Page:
Tuesday, March 31, 2009

Los Angeles River Bridges: North Main Street Bridge

The Los Angeles River currently flows east for about 40 miles along the north side of the Santa Monica Mountains and then turns south for another 40 miles until it empties into San Pedro Bay. As the river approaches downtown Los Angeles it's crossed by ten old arch bridges.

I was hoping that since today is Cesar Chavez's birthday, I would be able to discuss the bridge that bears his name. However, the next bridge downstream is North Main Street, a reinforced concrete deck arch built in 1910 by Carl Leonhardt and H.G. Parker. It is a three span, open spandrel arch, 300 ft (91 m) long and 56 ft (17 m) wide. It's in an industrial area with railway tracks and transmission towers on both sides of the river. The bridge has two pier walls in the river with large cutwaters to protect it during floods. It would be interesting (but maybe dangerous) to see this river running full. The bridge has been here for 100 years, so apparently the cutwaters are doing a good job.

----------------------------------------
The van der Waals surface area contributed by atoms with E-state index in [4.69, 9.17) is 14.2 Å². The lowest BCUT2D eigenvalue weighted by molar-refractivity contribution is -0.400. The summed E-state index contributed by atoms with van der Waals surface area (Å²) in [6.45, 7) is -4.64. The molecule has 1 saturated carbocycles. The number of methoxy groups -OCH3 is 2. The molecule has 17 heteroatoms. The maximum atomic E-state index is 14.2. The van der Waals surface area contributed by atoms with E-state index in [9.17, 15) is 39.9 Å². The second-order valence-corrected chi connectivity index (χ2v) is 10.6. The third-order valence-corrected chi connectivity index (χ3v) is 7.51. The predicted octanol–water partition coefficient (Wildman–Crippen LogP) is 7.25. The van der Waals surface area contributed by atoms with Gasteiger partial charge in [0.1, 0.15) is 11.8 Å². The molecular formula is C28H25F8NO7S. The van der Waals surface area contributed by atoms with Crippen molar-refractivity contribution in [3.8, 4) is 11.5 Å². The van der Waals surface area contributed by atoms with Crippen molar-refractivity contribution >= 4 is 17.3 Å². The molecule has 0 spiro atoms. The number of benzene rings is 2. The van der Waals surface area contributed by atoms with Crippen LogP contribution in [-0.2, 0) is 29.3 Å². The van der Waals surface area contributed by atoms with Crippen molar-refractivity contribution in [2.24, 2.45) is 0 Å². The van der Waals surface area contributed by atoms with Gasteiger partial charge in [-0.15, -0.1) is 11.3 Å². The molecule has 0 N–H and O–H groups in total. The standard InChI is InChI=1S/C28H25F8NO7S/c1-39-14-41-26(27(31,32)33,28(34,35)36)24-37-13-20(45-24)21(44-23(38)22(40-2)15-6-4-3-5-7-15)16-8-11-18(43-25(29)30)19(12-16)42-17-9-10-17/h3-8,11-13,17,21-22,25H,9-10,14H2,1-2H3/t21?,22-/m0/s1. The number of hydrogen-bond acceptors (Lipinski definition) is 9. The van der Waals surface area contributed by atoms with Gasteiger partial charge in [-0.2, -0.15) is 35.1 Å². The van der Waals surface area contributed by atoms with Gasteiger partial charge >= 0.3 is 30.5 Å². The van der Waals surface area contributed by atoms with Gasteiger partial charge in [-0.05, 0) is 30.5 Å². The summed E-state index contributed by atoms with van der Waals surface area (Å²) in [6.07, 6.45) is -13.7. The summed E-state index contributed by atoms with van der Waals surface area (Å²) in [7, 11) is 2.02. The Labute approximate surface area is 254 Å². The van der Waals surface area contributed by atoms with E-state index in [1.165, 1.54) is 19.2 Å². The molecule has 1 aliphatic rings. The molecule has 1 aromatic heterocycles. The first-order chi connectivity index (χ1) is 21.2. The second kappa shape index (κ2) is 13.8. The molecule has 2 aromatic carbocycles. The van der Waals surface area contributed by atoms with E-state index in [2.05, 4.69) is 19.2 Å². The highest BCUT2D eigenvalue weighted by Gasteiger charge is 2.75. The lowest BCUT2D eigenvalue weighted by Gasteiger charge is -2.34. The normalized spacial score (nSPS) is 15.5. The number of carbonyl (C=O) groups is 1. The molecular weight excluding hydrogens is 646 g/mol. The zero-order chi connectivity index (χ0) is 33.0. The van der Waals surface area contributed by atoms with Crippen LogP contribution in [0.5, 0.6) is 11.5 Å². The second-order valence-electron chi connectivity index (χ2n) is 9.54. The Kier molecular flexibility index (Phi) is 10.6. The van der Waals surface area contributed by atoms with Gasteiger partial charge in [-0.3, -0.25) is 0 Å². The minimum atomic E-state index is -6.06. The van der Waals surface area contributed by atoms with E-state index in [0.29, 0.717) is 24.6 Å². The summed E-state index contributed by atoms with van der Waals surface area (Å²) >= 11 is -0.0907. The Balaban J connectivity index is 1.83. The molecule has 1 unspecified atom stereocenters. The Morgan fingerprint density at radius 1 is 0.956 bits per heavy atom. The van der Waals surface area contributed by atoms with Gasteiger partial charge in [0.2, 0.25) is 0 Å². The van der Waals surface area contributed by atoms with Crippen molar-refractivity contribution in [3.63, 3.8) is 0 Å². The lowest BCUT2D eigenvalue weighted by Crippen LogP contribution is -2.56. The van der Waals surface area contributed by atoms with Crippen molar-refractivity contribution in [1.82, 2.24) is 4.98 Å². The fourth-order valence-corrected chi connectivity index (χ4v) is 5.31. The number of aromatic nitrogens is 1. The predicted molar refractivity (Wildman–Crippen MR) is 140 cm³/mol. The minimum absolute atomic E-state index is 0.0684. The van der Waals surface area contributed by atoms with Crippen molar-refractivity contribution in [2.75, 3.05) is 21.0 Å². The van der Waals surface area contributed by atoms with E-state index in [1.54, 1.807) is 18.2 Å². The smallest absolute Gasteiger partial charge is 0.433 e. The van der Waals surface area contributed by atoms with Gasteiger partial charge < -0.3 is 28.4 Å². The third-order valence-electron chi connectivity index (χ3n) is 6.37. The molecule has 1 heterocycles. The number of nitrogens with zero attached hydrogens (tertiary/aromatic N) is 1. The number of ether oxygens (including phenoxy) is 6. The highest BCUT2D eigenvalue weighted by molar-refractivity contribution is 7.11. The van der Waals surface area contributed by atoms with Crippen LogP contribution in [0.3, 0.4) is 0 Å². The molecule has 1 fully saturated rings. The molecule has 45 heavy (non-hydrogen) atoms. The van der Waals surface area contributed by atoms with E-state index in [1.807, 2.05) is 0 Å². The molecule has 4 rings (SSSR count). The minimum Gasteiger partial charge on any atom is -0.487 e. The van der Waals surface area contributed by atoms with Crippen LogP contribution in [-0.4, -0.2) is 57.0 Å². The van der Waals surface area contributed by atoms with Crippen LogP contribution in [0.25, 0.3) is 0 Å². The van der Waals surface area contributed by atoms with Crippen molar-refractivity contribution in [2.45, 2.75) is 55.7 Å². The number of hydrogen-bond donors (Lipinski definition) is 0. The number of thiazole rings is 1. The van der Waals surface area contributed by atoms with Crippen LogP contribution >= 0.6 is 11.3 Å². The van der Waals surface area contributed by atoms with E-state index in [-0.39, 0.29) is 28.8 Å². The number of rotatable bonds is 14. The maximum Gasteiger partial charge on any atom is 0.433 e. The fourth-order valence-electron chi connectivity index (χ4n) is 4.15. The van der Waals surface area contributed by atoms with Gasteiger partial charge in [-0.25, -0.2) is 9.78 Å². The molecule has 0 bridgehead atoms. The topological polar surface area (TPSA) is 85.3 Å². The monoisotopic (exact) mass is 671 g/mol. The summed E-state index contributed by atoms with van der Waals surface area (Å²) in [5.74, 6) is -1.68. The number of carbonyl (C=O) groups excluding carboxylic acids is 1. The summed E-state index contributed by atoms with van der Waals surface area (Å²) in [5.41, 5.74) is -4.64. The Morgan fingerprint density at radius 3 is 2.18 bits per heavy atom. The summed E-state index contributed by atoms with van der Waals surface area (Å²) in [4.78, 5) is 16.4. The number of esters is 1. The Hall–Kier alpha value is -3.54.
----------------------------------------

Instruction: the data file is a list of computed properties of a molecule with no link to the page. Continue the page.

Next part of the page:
Creative Commons License
Los Angeles River Bridges: North Main Street Bridge by Mark Yashinsky is licensed under a Creative Commons Attribution-NonCommercial-ShareAlike 3.0 United States License.

2 comments:

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